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In the
United States Court of Appeals
For the Seventh Circuit

No. 00-2934

Angela Stroe and Marin Stroe,



Immigration and Naturalization Service,


Petition for Review of an Order
of the Board of Immigration Appeals.

Argued February 21, 2001--Decided June 26, 2001

  Before Posner, Kanne, and Diane P. Wood,
Circuit Judges.

  Posner, Circuit Judge.  An immigration
judge ordered the Stroes deported
("removed" is the current term) because
they were deportable and were ineligible
for asylum. They appealed to the Board of
Immigration Appeals from the denial of
asylum, but the Board dismissed their
appeal because they failed to file a
brief. They moved the Board to reopen the
case and decide their appeal, but the
Board denied their motion. They ask us to
reverse the denial.

  When the Stroes filed their original
appeal with the Board they were
represented by a lawyer named Larry
E.Adkison. The brief was due on January
23, 1995, but Adkison requested an
extension of 30 or 60 days and received a
30-day extension, to February 23. Adkison
did not file the brief, however, until
May 30 and the Board did not receive it
until June 6--the day after the Board had
dismissed the appeal because the brief
hadn't been filed. The motion to reopen,
presented by new counsel, accused Adkison
of having rendered ineffective assistance
in failing to file the brief within the
extended deadline for doing so.

  The Stroes argue that the Board denied
due process of law when it dismissed the
appeal for failure to file a timely brief
without having notified them of the
possibility that dismissal might be a
consequence of such a failure. The
argument borders on the frivolous. The
appeal was dismissed more than three
months after the extended deadline for
filing a brief had passed. Adkison had
asked for a 30- or a 60-day extension of
time for filing the brief and had gotten
30 days, which should have contented him
and apparently did, for he requested no
further extension. The Board was under no
duty, either constitutional or statutory,
to send him periodic reminders. An
appellant's failure to file a brief is a
serious procedural default, and, at least
when the appellant is represented by
counsel, as in the present case, or
declines an offer of counsel, dismissal
is an appropriate sanction. This is
recognized in numerous immigration cases,
e.g., Perez-Rodriguez v. INS, 3 F.3d
1074, 1080 (7th Cir. 1993); Castaneda-
Suarez v. INS, 993 F.2d 142, 146 (7th
Cir. 1993); Huicochea-Gomez v. INS, 237
F.3d 696, 700-01 (6th Cir. 2001); Nazakat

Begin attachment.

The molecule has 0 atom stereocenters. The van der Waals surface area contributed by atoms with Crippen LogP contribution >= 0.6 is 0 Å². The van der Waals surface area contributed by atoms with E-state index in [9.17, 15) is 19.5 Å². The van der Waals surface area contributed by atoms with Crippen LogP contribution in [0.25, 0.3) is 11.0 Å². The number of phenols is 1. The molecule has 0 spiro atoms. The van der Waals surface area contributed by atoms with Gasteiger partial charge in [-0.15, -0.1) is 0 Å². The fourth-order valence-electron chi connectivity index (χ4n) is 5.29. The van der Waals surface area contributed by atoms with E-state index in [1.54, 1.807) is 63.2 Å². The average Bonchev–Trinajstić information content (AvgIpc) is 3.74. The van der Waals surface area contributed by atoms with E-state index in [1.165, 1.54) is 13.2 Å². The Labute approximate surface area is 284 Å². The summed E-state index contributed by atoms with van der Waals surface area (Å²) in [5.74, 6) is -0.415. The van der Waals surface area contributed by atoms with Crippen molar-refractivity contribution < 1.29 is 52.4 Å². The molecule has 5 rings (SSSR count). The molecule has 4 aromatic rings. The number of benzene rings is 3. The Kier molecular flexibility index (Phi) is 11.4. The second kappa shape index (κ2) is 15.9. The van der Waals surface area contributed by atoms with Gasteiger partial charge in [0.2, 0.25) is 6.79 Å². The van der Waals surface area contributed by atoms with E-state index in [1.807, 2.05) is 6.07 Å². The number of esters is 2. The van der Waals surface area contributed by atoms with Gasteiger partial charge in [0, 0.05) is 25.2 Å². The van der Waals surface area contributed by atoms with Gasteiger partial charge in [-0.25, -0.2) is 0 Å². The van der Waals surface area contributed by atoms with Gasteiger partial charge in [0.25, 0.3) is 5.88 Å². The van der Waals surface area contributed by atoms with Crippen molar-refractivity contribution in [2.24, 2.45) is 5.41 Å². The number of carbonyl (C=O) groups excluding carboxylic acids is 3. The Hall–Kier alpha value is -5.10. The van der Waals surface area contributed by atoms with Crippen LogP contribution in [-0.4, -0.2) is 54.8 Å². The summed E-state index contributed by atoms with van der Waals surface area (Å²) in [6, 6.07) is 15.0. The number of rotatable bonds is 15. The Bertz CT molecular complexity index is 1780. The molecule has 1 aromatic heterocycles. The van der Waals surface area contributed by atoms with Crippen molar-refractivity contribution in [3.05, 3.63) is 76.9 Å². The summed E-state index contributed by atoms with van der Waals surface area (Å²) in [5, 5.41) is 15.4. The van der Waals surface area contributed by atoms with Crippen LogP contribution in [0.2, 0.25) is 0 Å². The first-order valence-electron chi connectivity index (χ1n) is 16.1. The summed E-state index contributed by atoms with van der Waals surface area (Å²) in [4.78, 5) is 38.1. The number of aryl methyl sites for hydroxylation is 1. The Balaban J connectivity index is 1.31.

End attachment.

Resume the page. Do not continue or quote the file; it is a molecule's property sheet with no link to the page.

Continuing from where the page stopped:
v. INS, 981 F.2d 1146, 1148-49 (10th Cir.
1992); Toquero v. INS, 956 F.2d 193, 196-
97 (9th Cir. 1992), though denied in a
few others, in particular Medrano-
Villatoro v. INS, 866 F.2d 132, 134 (5th
Cir. 1989), and Escobar-Ramos v. INS, 927
F.2d 482, 483-84 (9th Cir. 1991).

  The Stroes also argue that their motion
should have been granted because the
assistance that Adkison had given them
was ineffective. The parties do not
discuss the source or nature of a right
to effective counsel in deportation
proceedings. Expressly left open in our
recent decision in Chowdhury v. Ashcroft,
241 F.3d 848, 854 (7th Cir. 2001), the
existence of the right is assumed in a
number of cases, e.g., Henry v. INS, 8
F.3d 426, 440 (7th Cir. 1993); Hernandez
v. Reno, 238 F.3d 50, 55 (1st Cir. 2001);
Iavorski v. INS, 232 F.3d 124, 128 (2d
Cir. 2000); Dearinger v. Reno, 232 F.3d
1042, 1045 (9th Cir. 2000); Mejia
Rodriguez v. Reno, 178 F.3d 1139, 1146
(11th Cir. 1999); Michelson v. INS, 897
F.2d 465, 468 (10th Cir. 1990), but only
Iavorski actually reversed the denial of
relief on this ground. The statements in
the other opinions are dicta.

  The right assumed in the cases is not
absolute, but is limited to situations in
which the denial of effective counsel
results in a denial of due process. Even
the limited right stands on weak ground,
however. Deportation proceedings are
civil, and so, as all the cases that we
have cited recognize, the Sixth Amendment
is not in play. Ambati v. Reno, 233 F.3d
1054, 1061 (7th Cir. 2000). The general
rule, certainly, is that civil litigants
have no constitutional right to the
assistance of counsel, Forbes v. Edgar,
112 F.3d 262, 264 (7th Cir. 1997); Young
v. Murphy, 90 F.3d 1225, 1235 (7th Cir.
1996); DeSilva v. DiLeonardi, 181 F.3d
865, 868 (7th Cir. 1999), and therefore
no constitutional right to effective
assistance of counsel. E.g., Coleman v.
Thompson, 501 U.S. 722, 753-54 (1991);
Anderson v. Cowan, 227 F.3d 893, 901 (7th
Cir. 2000); Bell v. Eastman Kodak Co.,
214 F.3d 798, 802 (7th Cir. 2000);
Barkauskas v. Lane, 946 F.2d 1292, 1294
(7th Cir. 1991); Prihoda v. McCaughtry,
910 F.2d 1379, 1386 (7th Cir. 1990);
United States v. 87 Blackheath Rd., 201
F.3d 98 (2d Cir. 2000) (per curiam). So
the fact that like other civil litigants
an alien in a deportation proceeding is
allowed to hire a lawyer at his own
expense, 8 U.S.C. sec. 1362, gives him no
right to complain if the lawyer he hires
is ineffective.

  The nonright to effective assistance of
counsel in civil cases is the rule even
when the proceeding though nominally
civil involves liberty or even life, as
in a capital habeas corpus case, where
the Supreme Court has held that there is
no right to effective assistance of
counsel. Murray v. Giarratano, 492 U.S. 1
(1989); see also Pennsylvania v. Finley,
481 U.S. 551 (1987). None of the cases
that assume there is a right to effective
assistance of counsel in deportation
proceedings considers the bearing of
Murray or Finley (which seem,
incidentally, to have cut back on earlier
cases according a Fifth Amendment right
to counsel when physical liberty is at
stake in a noncriminal proceeding, see
Lassiter v. Dept. of Social Services, 452
U.S. 18, 31-32 (1981); In re Gault, 387
U.S. 1, 36 (1967)) or of any of the other
decisions that hold that civil litigants
have no right to effective assistance of
counsel beyond what the law of legal
malpractice grants them. The discussion
of the source of the assumed right in the
deportation cases is distinctly

  It may help to distinguish two
situations. In one the immigration
bureaucracy finds a lawyer for an alien.